Cook County prepares speedy hearings for youth, but other counties lag behind

Illinois remains wedded to closing juvenile courtrooms on weekends and holidays, even as the legality of doing so comes into question.

UPDATE: Cook County will begin holding weekend and holiday hearings for juveniles starting Nov. 5, Chief Judge Timothy Evans announced in an Oct. 7 press release. “Cook County established the first juvenile court in the nation in 1899, and we are continuing to treat juveniles humanely, with due process and with respect,” Evans said. “I look forward to moving forward in the best interest of our juveniles.”

Downstate Illinois counties are scurrying to bring their juvenile court practices in line with constitutional safeguards, after a federal lawsuit triggered changes Cook County is making to provide prompt hearings for youth arrested on weekends and holidays.

An attorney for the county told U.S. District Judge Thomas M. Durkin on Wednesday that the judges expect by Nov. 5 to have juvenile courtrooms staffed seven days a week, ending a practice that left hundreds of youth each year illegally detained before their first hearing.

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But across the state, other counties – which are not parties to the lawsuit – continue to leave their juvenile courtrooms dark on the weekend, leaving minors arrested on weekends or holidays unable to have their case reviewed by a judge within the 48-hour constitutional guarantee.

Even though these counties do not see the same number of juvenile arrests as Cook County – Chicago alone saw 17,783 arrests of minors in 2014, according to Project NIA – “everybody has the same rights,” said Madison County Chief Judge David Hylla, “and if it shouldn’t happen for 1,000 kids, it shouldn’t happen for one kid.”

Hylla as well as court officials in Will and Winnebago counties confirmed to Injustice Watch that they are in the process of following in Cook County’s footsteps, discussing how to modify their practices to begin holding detention hearings for juveniles arrested on a weekend or holiday.

Hylla said he brought up the issue at a monthly meeting of Illinois chief judges two weeks ago after reading about the lawsuit filed this month against Cook County by the parents of four minor children who were held longer than 48 hours before a judge reviewed the charges against them.

The U.S. Supreme Court in 1991 said that the Constitution requires that a judge review the charges within 48 hours of people being arrested; in 2012, the Justice Department made clear that the right extends to juveniles as well as adults.

But Illinois law has lagged behind, requiring prompt judicial review except on Saturdays, Sundays and holidays. The state legislature this year failed in trying to amend the law to meet constitutional standards; a bill to do so passed the House but died in the Senate this spring.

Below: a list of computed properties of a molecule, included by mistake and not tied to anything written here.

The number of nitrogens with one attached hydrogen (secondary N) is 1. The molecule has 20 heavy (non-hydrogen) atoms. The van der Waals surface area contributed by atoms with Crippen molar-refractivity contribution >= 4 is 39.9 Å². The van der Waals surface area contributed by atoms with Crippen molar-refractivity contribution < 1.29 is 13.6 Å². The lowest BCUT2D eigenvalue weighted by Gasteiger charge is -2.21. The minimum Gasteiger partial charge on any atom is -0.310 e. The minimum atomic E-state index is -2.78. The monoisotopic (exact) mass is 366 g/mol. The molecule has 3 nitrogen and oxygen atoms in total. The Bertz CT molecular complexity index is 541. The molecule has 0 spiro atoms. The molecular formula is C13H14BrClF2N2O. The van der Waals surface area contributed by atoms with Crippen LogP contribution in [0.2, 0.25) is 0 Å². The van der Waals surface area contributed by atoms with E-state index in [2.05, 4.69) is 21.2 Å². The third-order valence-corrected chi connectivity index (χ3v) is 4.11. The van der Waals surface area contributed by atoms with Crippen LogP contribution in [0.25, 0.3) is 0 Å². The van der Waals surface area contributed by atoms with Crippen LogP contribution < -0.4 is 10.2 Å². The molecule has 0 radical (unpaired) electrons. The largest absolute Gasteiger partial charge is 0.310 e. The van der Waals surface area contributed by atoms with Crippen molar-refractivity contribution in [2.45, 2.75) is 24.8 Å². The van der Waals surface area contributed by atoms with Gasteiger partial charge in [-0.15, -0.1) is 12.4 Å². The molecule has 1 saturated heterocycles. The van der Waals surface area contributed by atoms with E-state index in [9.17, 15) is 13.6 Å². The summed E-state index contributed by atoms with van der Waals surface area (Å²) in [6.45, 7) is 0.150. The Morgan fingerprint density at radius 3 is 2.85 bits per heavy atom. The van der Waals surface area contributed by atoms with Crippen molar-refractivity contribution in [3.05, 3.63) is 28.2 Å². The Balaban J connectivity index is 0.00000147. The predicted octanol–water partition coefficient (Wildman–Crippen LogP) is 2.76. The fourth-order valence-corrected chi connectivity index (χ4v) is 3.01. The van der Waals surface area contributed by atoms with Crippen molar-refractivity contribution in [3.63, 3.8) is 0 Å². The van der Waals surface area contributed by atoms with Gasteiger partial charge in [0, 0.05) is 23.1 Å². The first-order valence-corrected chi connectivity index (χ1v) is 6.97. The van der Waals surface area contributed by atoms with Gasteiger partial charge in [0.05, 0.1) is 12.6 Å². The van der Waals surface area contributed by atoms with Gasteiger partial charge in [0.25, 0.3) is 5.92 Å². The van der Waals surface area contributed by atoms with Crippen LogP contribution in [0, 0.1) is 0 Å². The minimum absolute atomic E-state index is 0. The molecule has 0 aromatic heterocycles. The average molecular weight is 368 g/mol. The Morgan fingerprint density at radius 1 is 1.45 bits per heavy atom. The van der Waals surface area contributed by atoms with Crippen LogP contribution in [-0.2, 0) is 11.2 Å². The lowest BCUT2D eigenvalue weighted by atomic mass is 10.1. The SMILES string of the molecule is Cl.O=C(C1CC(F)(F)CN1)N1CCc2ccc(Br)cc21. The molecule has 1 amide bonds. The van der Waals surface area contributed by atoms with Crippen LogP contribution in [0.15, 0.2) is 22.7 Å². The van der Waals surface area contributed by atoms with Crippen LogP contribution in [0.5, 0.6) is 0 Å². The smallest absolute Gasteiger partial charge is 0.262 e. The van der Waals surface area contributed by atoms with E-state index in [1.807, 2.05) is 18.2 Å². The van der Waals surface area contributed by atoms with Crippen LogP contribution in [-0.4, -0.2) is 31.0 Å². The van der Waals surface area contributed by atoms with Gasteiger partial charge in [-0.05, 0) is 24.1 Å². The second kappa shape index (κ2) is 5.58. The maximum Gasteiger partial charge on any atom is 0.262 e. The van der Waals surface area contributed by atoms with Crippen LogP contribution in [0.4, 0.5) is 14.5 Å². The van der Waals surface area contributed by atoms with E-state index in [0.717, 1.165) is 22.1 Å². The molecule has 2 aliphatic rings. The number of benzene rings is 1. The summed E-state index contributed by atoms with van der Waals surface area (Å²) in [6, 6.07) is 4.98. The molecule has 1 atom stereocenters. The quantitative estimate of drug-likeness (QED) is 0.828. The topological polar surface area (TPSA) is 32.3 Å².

At the first hearing on the lawsuit, Durkin called “mind-boggling” that Cook County juveniles have routinely been held longer than 48 hours on weekends and holidays. Assistant Attorney General Thomas Ioppolo told Durkin Wednesday that several “moving parts” are involved in instituting daily hearings, including logistical issues related to transporting minors.

Cook County officials expect to hold hearings at 11 a.m. on Saturdays, Sundays and holidays.

Durkin commented,  “There’s a lot more to this than I could have ever contemplated,” and gave the defendants, Cook County Circuit Court Chief Judge Timothy Evans and Leonard Dixon, the superintendent of the Cook County Juvenile Temporary Detention Center, two weeks to confirm that they will change their policy beginning Oct. 31 and put it into practice Nov. 5.

“We of course want this to happen immediately, and we think that there are ongoing Fourth Amendment violations,” said Adele Nicholas, an attorney for the plaintiffs. But she said she appreciated that Chief Judge Evans and Cook County Circuit Judge Michael Toomin, the presiding judge of the county’s juvenile justice division, “have taken this so seriously. … All things considered, the wheels of justice often turn very slowly.”

Neglecting to hold weekend hearings for juveniles “is a very prevalent practice across the country,” said Betsy Clarke, founder and president of the Juvenile Justice Initiative. “It’s clearly unconstitutional. It’s clearly immoral as well.”

In smaller, downstate counties, “it’s not real common that we have kids sitting in detention for more than 48 hours without seeing a judge,” Hylla said. He noted that he plans to make the change a priority to ensure that delays don’t happen.

Lake and McHenry counties also do not currently hold weekend hearings, county employees confirmed.